By Sadia Dehlvi
Jul 21, 2018
One of the greatest Sufi masters Ibrahim bin Adam of the 8th century is amongst the earliest of Sufis whose lives have been documented. He came from a family of emperors who ruled in the city of Balkh in Central Asia. Ibrahim was a wealthy king whose palace was full of gold, silver and precious gems. He wore ornaments laced with jewellery and his slippers were studded with gems.
One day, Ibrahim renounced the throne to lead a life of complete asceticism. The story that led to the mystic’s change of heart is a famous one. It is said that one night Ibrahim lay asleep on the luxurious bed in his palace. He heard some noises that seemed to come from the roof. On inquiring about the commotion, Ibrahim heard a voice saying: “I am looking for my camel who came here to find some grass to graze.” The king replied that looking for a camel on the palace rooftop was foolish. The voice retorted: “O ignorant one, it is just as foolish to seek God in the palace wearing silken clothes and sleeping on a golden couch.” These words were the beginning of his spiritual awakening.
The next day the king called his ministers and asked him to open the palace gates and allow everyone in, as long as they are dressed in good clothes. People came to the palace in clothes of velvet and silk. Then an old man entered with torn and tattered clothes. The guards noticed a light on his face and did not dare stop him.
Ibrahim saw him and asked why he came to the palace in such shabby clothes. The man replied: “I have come to a rest house.” The king reminded him that he had come to a palace and not some roadside inn.
The man said:
“I do not see a palace, just a rest house. Who owned this palace before you?”
“My father,” Ibrahim replied.
“And before him?”
“And before him?”
“And where are they now?”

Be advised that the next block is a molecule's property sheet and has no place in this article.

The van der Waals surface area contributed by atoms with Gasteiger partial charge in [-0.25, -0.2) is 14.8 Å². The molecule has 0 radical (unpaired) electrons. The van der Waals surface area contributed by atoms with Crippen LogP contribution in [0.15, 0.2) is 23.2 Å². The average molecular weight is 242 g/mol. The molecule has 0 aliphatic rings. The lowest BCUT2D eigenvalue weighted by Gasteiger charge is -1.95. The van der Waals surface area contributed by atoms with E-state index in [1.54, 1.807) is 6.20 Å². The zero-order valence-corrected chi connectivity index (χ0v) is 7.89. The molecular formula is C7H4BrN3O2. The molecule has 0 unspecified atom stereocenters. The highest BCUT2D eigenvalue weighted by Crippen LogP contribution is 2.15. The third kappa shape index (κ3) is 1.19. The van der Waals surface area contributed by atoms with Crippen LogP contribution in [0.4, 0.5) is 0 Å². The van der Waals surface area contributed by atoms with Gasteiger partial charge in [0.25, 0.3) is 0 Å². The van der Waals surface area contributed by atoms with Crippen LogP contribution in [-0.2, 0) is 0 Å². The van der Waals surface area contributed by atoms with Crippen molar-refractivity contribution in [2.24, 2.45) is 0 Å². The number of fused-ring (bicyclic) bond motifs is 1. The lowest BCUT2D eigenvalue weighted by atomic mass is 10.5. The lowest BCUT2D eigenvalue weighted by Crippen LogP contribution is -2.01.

“They have all died and gone away.”
“So for each of them this was a rest house. Each one came, rested for a while and then went away. One day, you too shall die and leave this palace. Think about it Ibrahim, this is not a palace, just a rest house.” After saying this, the old man went away.
Ibrahim became anguished and had strange visions each night. In order to calm himself, he decided to go hunting in the forest. Four times he heard a voice crying, “Awake!” but he steadfastly ignored it. At the fourth cry he spied a deer and prepared to give chase. However, the deer turned around and spoke to him: “You cannot hunt me; I have been sent to hunt you. Was it for this that you were created, and is this what you have been commanded?”
On hearing the deer, Ibrahim let out a loud cry and turned to God in sincere repentance. A spiritual fire alighted in the king’s heart and he headed for the jungles, leaving both wealth and family forever.
Ibrahim became the first Sufi to classify the stages of piety, teaching that a man could achieve the ranks of righteousness by following a journey of six steps. He must close the door of bounty and open the door of hardships; close the door of dignity and open the door of humility; close the door of repose and open the door of striving; close the door of sleep and open the door of vigilance; close the door of wealth and open the door of poverty; and finally close the door of worldly expectations and open the door of preparation for the next world. Ibrahim bin Adam died in 790 AD and lies buried in Syria.